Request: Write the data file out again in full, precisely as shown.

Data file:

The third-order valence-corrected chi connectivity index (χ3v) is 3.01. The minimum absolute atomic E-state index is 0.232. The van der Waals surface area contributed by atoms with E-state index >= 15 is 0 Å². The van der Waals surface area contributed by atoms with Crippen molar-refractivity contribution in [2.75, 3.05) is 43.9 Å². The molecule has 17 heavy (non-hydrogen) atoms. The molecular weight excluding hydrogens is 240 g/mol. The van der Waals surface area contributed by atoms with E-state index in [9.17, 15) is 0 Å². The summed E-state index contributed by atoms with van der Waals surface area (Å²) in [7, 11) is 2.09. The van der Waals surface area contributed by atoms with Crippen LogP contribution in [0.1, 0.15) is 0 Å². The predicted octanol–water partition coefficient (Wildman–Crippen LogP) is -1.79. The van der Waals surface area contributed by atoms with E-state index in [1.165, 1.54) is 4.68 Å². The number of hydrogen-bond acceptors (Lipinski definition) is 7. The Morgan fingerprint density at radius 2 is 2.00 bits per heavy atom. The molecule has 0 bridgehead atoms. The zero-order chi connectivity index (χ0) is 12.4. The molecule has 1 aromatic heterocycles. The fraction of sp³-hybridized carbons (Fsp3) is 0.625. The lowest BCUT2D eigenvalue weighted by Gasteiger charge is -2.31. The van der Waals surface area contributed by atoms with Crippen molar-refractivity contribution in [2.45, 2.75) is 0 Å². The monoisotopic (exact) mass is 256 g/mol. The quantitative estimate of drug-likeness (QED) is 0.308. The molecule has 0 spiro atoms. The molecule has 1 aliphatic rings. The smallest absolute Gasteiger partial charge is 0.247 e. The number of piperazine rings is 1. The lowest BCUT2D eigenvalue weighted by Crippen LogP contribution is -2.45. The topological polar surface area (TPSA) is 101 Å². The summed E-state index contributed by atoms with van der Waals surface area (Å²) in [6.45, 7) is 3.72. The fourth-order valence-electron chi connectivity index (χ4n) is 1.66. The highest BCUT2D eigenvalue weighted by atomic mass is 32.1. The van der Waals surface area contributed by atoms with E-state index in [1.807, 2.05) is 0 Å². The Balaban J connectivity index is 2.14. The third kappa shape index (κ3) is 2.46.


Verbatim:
The third-order valence-corrected chi connectivity index (χ3v) is 3.01. The minimum absolute atomic E-state index is 0.232. The van der Waals surface area contributed by atoms with E-state index >= 15 is 0 Å². The van der Waals surface area contributed by atoms with Crippen molar-refractivity contribution in [2.75, 3.05) is 43.9 Å². The molecule has 17 heavy (non-hydrogen) atoms. The molecular weight excluding hydrogens is 240 g/mol. The van der Waals surface area contributed by atoms with E-state index in [9.17, 15) is 0 Å². The summed E-state index contributed by atoms with van der Waals surface area (Å²) in [7, 11) is 2.09. The van der Waals surface area contributed by atoms with Crippen LogP contribution in [0.1, 0.15) is 0 Å². The predicted octanol–water partition coefficient (Wildman–Crippen LogP) is -1.79. The van der Waals surface area contributed by atoms with E-state index in [1.165, 1.54) is 4.68 Å². The number of hydrogen-bond acceptors (Lipinski definition) is 7. The Morgan fingerprint density at radius 2 is 2.00 bits per heavy atom. The molecule has 0 bridgehead atoms. The zero-order chi connectivity index (χ0) is 12.4. The molecule has 1 aromatic heterocycles. The fraction of sp³-hybridized carbons (Fsp3) is 0.625. The lowest BCUT2D eigenvalue weighted by Gasteiger charge is -2.31. The van der Waals surface area contributed by atoms with Crippen molar-refractivity contribution in [2.45, 2.75) is 0 Å². The monoisotopic (exact) mass is 256 g/mol. The quantitative estimate of drug-likeness (QED) is 0.308. The molecule has 0 spiro atoms. The molecule has 1 aliphatic rings. The smallest absolute Gasteiger partial charge is 0.247 e. The number of piperazine rings is 1. The lowest BCUT2D eigenvalue weighted by Crippen LogP contribution is -2.45. The topological polar surface area (TPSA) is 101 Å². The summed E-state index contributed by atoms with van der Waals surface area (Å²) in [6.45, 7) is 3.72. The fourth-order valence-electron chi connectivity index (χ4n) is 1.66. The highest BCUT2D eigenvalue weighted by atomic mass is 32.1. The van der Waals surface area contributed by atoms with E-state index in [1.807, 2.05) is 0 Å². The Balaban J connectivity index is 2.14. The third kappa shape index (κ3) is 2.46.